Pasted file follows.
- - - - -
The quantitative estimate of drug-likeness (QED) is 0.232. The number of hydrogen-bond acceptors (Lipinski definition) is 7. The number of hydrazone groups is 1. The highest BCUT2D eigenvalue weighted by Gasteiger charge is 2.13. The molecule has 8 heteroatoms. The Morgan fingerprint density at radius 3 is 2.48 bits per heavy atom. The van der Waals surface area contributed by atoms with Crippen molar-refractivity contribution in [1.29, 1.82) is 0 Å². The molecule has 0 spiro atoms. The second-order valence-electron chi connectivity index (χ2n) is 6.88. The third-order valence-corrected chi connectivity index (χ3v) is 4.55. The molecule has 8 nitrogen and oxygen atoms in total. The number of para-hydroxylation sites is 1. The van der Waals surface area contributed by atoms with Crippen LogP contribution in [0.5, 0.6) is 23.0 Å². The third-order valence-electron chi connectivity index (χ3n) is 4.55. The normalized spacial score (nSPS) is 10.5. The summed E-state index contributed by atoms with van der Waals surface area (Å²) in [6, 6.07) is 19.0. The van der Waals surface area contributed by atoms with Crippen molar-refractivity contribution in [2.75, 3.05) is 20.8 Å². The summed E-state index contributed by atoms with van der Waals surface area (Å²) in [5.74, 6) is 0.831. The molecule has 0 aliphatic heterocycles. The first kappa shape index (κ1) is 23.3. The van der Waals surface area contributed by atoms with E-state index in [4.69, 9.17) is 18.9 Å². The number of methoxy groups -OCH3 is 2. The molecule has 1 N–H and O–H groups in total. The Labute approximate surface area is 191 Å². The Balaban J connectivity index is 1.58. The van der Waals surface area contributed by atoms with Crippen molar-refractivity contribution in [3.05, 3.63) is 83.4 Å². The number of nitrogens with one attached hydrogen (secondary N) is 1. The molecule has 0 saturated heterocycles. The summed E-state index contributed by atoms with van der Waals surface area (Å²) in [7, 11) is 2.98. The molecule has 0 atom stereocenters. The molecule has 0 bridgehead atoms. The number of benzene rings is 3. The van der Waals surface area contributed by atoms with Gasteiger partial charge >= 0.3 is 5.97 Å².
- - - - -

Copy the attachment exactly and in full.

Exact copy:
The quantitative estimate of drug-likeness (QED) is 0.232. The number of hydrogen-bond acceptors (Lipinski definition) is 7. The number of hydrazone groups is 1. The highest BCUT2D eigenvalue weighted by Gasteiger charge is 2.13. The molecule has 8 heteroatoms. The Morgan fingerprint density at radius 3 is 2.48 bits per heavy atom. The van der Waals surface area contributed by atoms with Crippen molar-refractivity contribution in [1.29, 1.82) is 0 Å². The molecule has 0 spiro atoms. The second-order valence-electron chi connectivity index (χ2n) is 6.88. The third-order valence-corrected chi connectivity index (χ3v) is 4.55. The molecule has 8 nitrogen and oxygen atoms in total. The number of para-hydroxylation sites is 1. The van der Waals surface area contributed by atoms with Crippen LogP contribution in [0.5, 0.6) is 23.0 Å². The third-order valence-electron chi connectivity index (χ3n) is 4.55. The normalized spacial score (nSPS) is 10.5. The summed E-state index contributed by atoms with van der Waals surface area (Å²) in [6, 6.07) is 19.0. The van der Waals surface area contributed by atoms with Crippen molar-refractivity contribution in [2.75, 3.05) is 20.8 Å². The summed E-state index contributed by atoms with van der Waals surface area (Å²) in [5.74, 6) is 0.831. The molecule has 0 aliphatic heterocycles. The first kappa shape index (κ1) is 23.3. The van der Waals surface area contributed by atoms with E-state index in [4.69, 9.17) is 18.9 Å². The number of methoxy groups -OCH3 is 2. The molecule has 1 N–H and O–H groups in total. The Labute approximate surface area is 191 Å². The Balaban J connectivity index is 1.58. The van der Waals surface area contributed by atoms with Crippen molar-refractivity contribution in [3.05, 3.63) is 83.4 Å². The number of nitrogens with one attached hydrogen (secondary N) is 1. The molecule has 0 saturated heterocycles. The summed E-state index contributed by atoms with van der Waals surface area (Å²) in [7, 11) is 2.98. The molecule has 0 atom stereocenters. The molecule has 0 bridgehead atoms. The number of benzene rings is 3. The van der Waals surface area contributed by atoms with Gasteiger partial charge >= 0.3 is 5.97 Å².